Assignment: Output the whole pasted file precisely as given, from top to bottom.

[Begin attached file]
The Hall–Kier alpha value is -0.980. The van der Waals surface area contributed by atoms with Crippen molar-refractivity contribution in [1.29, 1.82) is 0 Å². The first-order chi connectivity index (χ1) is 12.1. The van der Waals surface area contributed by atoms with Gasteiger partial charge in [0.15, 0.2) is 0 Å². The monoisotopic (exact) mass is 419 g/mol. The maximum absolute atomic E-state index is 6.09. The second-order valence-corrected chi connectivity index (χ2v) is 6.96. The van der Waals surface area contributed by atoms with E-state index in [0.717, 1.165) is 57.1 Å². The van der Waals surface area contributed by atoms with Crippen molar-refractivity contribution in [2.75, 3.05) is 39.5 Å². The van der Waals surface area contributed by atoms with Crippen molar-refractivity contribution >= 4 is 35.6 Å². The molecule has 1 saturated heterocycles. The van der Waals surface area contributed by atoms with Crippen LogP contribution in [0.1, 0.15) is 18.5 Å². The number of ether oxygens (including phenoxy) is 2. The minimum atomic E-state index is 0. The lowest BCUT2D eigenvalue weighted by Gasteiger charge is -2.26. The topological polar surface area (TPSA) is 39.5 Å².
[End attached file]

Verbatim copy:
The Hall–Kier alpha value is -0.980. The van der Waals surface area contributed by atoms with Crippen molar-refractivity contribution in [1.29, 1.82) is 0 Å². The first-order chi connectivity index (χ1) is 12.1. The van der Waals surface area contributed by atoms with Gasteiger partial charge in [0.15, 0.2) is 0 Å². The monoisotopic (exact) mass is 419 g/mol. The maximum absolute atomic E-state index is 6.09. The second-order valence-corrected chi connectivity index (χ2v) is 6.96. The van der Waals surface area contributed by atoms with E-state index in [0.717, 1.165) is 57.1 Å². The van der Waals surface area contributed by atoms with Crippen molar-refractivity contribution in [2.75, 3.05) is 39.5 Å². The van der Waals surface area contributed by atoms with Crippen molar-refractivity contribution >= 4 is 35.6 Å². The molecule has 1 saturated heterocycles. The van der Waals surface area contributed by atoms with Crippen LogP contribution in [0.1, 0.15) is 18.5 Å². The number of ether oxygens (including phenoxy) is 2. The minimum atomic E-state index is 0. The lowest BCUT2D eigenvalue weighted by Gasteiger charge is -2.26. The topological polar surface area (TPSA) is 39.5 Å².